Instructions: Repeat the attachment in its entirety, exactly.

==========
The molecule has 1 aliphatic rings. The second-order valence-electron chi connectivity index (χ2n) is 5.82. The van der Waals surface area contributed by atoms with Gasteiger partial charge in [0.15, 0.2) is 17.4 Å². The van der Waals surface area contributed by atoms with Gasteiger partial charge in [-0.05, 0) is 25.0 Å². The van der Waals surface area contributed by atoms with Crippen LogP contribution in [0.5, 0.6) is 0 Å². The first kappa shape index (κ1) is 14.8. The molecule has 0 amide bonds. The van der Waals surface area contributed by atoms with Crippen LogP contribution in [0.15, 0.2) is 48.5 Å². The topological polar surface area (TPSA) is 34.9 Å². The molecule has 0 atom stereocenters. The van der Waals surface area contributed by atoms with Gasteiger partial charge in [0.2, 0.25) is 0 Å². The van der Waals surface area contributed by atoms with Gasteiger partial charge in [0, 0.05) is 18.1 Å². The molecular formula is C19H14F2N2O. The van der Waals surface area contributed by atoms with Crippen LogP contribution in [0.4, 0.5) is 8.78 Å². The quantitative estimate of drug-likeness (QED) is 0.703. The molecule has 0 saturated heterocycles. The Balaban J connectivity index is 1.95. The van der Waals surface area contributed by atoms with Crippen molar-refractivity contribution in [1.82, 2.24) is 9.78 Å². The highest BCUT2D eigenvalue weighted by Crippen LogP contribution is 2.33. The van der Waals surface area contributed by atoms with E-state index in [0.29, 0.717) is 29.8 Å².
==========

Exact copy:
The molecule has 1 aliphatic rings. The second-order valence-electron chi connectivity index (χ2n) is 5.82. The van der Waals surface area contributed by atoms with Gasteiger partial charge in [0.15, 0.2) is 17.4 Å². The van der Waals surface area contributed by atoms with Gasteiger partial charge in [-0.05, 0) is 25.0 Å². The van der Waals surface area contributed by atoms with Crippen LogP contribution in [0.5, 0.6) is 0 Å². The first kappa shape index (κ1) is 14.8. The molecule has 0 amide bonds. The van der Waals surface area contributed by atoms with Crippen LogP contribution in [0.15, 0.2) is 48.5 Å². The topological polar surface area (TPSA) is 34.9 Å². The molecule has 0 atom stereocenters. The van der Waals surface area contributed by atoms with Gasteiger partial charge in [0.2, 0.25) is 0 Å². The van der Waals surface area contributed by atoms with Gasteiger partial charge in [0, 0.05) is 18.1 Å². The molecular formula is C19H14F2N2O. The van der Waals surface area contributed by atoms with Crippen LogP contribution in [0.4, 0.5) is 8.78 Å². The quantitative estimate of drug-likeness (QED) is 0.703. The molecule has 0 saturated heterocycles. The Balaban J connectivity index is 1.95. The van der Waals surface area contributed by atoms with Crippen molar-refractivity contribution in [1.82, 2.24) is 9.78 Å². The highest BCUT2D eigenvalue weighted by Crippen LogP contribution is 2.33. The van der Waals surface area contributed by atoms with E-state index in [0.29, 0.717) is 29.8 Å².